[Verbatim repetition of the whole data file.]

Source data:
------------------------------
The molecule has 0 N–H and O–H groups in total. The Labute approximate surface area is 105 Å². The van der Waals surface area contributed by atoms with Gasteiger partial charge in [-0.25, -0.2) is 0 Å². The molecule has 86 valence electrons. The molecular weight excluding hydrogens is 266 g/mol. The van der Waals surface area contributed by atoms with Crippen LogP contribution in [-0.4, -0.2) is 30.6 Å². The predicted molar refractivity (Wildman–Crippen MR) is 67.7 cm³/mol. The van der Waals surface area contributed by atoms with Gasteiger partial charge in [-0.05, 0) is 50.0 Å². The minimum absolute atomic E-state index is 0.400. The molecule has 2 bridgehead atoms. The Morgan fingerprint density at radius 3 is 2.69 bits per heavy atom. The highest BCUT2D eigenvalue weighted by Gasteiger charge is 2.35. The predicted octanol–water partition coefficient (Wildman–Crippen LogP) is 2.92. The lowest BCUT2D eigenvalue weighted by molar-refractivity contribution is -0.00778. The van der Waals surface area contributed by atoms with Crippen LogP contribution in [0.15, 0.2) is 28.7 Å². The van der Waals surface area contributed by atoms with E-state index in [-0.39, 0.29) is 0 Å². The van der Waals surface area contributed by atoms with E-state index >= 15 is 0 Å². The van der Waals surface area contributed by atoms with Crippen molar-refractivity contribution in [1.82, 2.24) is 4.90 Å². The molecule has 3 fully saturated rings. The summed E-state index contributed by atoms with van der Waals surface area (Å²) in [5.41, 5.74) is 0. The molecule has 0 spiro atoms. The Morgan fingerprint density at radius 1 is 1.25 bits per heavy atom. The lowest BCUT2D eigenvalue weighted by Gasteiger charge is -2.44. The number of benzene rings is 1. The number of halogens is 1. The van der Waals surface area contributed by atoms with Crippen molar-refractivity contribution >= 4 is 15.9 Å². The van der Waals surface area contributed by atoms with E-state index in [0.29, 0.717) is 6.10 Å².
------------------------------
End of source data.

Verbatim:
The molecule has 0 N–H and O–H groups in total. The Labute approximate surface area is 105 Å². The van der Waals surface area contributed by atoms with Gasteiger partial charge in [-0.25, -0.2) is 0 Å². The molecule has 86 valence electrons. The molecular weight excluding hydrogens is 266 g/mol. The van der Waals surface area contributed by atoms with Crippen LogP contribution in [-0.4, -0.2) is 30.6 Å². The predicted molar refractivity (Wildman–Crippen MR) is 67.7 cm³/mol. The van der Waals surface area contributed by atoms with Gasteiger partial charge in [-0.05, 0) is 50.0 Å². The minimum absolute atomic E-state index is 0.400. The molecule has 2 bridgehead atoms. The Morgan fingerprint density at radius 3 is 2.69 bits per heavy atom. The highest BCUT2D eigenvalue weighted by Gasteiger charge is 2.35. The predicted octanol–water partition coefficient (Wildman–Crippen LogP) is 2.92. The lowest BCUT2D eigenvalue weighted by molar-refractivity contribution is -0.00778. The van der Waals surface area contributed by atoms with Crippen LogP contribution in [0.15, 0.2) is 28.7 Å². The van der Waals surface area contributed by atoms with E-state index in [-0.39, 0.29) is 0 Å². The van der Waals surface area contributed by atoms with E-state index >= 15 is 0 Å². The van der Waals surface area contributed by atoms with Crippen molar-refractivity contribution in [1.82, 2.24) is 4.90 Å². The molecule has 3 fully saturated rings. The summed E-state index contributed by atoms with van der Waals surface area (Å²) in [5.41, 5.74) is 0. The molecule has 0 spiro atoms. The Morgan fingerprint density at radius 1 is 1.25 bits per heavy atom. The lowest BCUT2D eigenvalue weighted by Gasteiger charge is -2.44. The number of benzene rings is 1. The number of halogens is 1. The van der Waals surface area contributed by atoms with Crippen molar-refractivity contribution >= 4 is 15.9 Å². The van der Waals surface area contributed by atoms with E-state index in [0.29, 0.717) is 6.10 Å².